• 10. Conclusion: The Budget 2.0 Framework as Assessment ToolObservers may find the classifications and descriptions of elements of the Budget 2.0 framework somewhat arbitrary. It is clearthat there is significant interaction among the eight proposed classifications [Figure 15]. The positive effects of an excellentassessment in one classification, such as transparency mechanisms, could be compromised by low budget comprehensiveness orpoor controls in budget execution.Figure 15: Technology Interaction towards Budget 2.0 open data, web publish improves oversight comprehen-Transparency and enables citizen engagement on policy and siveness inmechanisms enables budget formulation budget integration of information internal (i.e., audit) and improves back and web- external scrutiny improves enables ability to front office Oversight deployed policy & budget alignment to comparisons react quickly functions increases performance among to oversight countries opportunities Policy aligns policy carries and threats improves management with budget budget policy and credibility Budget budget through formulation credibility execution Standards enables comparisons among countries Timeliness Improves ability to react improves fiscal Budget discipline for Compr. “whole of government” Budget ExecutionThis paper is the first expression of the Budget 2.0 framework. An open assessment tool is being developed from this framework.This tool will:  Benefit from feedback to improve the categorization  Align country and government characteristics to weight the eight framework classifications to help identify priorities  Integrate elements of current assessment tools [Figure 2], and is not intended to replace any of these tools  Provide a scorecard methodology to assist in reform decision-making [similar to Figure 6]  Identify positive or negative impacts of a classification score across other Budget 2.0 classifications  Provide governments with a “straw-man” PFM reform “road map”i Rodin-Brown, Edwin Integrated Financial Management Information Systems: A Practical Guide United States Agency forInternational Development, January 2008. UN E-Government Survey 2008, From E-Government to Connected Governance, United Nations, 2008. IBID Rodin-Brown 10FreeBalance®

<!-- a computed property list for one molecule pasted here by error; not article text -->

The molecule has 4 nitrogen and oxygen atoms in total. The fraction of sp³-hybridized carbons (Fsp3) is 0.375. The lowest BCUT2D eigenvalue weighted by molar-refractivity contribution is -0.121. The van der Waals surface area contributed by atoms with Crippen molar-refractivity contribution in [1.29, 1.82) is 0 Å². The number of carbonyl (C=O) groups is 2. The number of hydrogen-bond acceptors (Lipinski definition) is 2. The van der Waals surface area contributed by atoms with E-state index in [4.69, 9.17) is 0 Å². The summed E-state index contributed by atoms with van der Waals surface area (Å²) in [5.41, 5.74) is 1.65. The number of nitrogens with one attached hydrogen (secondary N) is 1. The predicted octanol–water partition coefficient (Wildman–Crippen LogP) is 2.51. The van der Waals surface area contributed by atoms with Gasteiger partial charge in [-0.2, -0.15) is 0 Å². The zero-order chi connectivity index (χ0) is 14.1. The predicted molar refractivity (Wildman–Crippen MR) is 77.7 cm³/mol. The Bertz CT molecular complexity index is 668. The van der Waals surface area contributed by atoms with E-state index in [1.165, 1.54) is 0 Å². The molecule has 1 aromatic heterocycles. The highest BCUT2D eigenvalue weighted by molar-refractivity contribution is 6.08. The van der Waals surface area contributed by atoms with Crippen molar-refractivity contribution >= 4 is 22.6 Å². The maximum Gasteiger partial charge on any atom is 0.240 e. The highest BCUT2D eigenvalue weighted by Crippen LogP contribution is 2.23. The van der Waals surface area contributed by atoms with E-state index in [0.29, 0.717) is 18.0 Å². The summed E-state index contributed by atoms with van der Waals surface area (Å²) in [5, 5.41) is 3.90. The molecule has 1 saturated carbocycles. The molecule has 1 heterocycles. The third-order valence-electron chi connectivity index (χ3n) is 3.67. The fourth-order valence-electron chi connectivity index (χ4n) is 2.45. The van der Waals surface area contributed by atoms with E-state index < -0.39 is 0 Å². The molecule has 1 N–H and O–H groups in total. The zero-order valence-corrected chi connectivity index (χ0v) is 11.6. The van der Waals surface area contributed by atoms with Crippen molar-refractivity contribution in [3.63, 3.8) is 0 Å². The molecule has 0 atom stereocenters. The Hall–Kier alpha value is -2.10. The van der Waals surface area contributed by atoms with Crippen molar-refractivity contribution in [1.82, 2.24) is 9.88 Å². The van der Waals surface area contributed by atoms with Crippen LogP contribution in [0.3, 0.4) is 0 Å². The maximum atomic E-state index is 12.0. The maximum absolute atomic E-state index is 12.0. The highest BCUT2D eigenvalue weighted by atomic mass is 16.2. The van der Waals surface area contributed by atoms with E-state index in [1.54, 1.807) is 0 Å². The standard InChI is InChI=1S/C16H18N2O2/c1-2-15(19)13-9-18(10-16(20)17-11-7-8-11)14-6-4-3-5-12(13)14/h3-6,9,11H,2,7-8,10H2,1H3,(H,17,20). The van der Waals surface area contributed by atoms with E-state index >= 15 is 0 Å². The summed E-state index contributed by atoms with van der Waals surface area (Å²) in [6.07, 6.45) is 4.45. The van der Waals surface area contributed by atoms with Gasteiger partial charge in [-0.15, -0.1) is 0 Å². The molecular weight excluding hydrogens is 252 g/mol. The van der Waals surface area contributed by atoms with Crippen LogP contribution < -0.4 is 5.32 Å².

• 11. iv Diamond, Jack Performance Budgeting: Managing the Reform Process. International Monetary Fund, February 2003 Curristine, “Teresa Performance Information in the Budget Process: Results of the OECD 2005 Questionnaire”, OECD Journal onBudgeting, Volume 5, No 2, 2005, Organisation for Economic Co-operation and Development IBID Diamondvii Granof, Michael, Government and Not-for-Profit Accounting: Concepts and Practices, 4th Edition Wiley, January 2007 O’Reilly, Tim What is Web 2.0: Design Patterns and Business Models for the Next Generation of Software, O’Reilly Media,September 2005 McAfee, Andrew “Enterprise 2.0: The Dawn of Emergent Collaboration” MIT Sloan Management Review, April 2006 O’Reilly, Tim Government as a Platform, O’Reilly Media, 2010 IBIDxii Vanover, J. Sunshine; Shorter, Jack D .”Enterprise Resource Planning Today Issues in Information Systems, Volume VII, No.2,2006 Comport, Jeff. ERP II Technology and Architecture Trends for 2006, Gartner Group, December 2001 Gupta, Shashikant What is ERP (Enterprise Resource Planning)? ERP vs. ERP II, Cyframe Russo, Sara Consumerization of IT, Tuck School of Business, May 2011 Deterding, Sebastian; Sicard, Miguel; Nacke, Lennart; OHara, Kenton; Dixon, Dan Gamification: Using Game Design Elementsin Non-Gaming Contexts, CHI 2011, May 2011 11FreeBalance®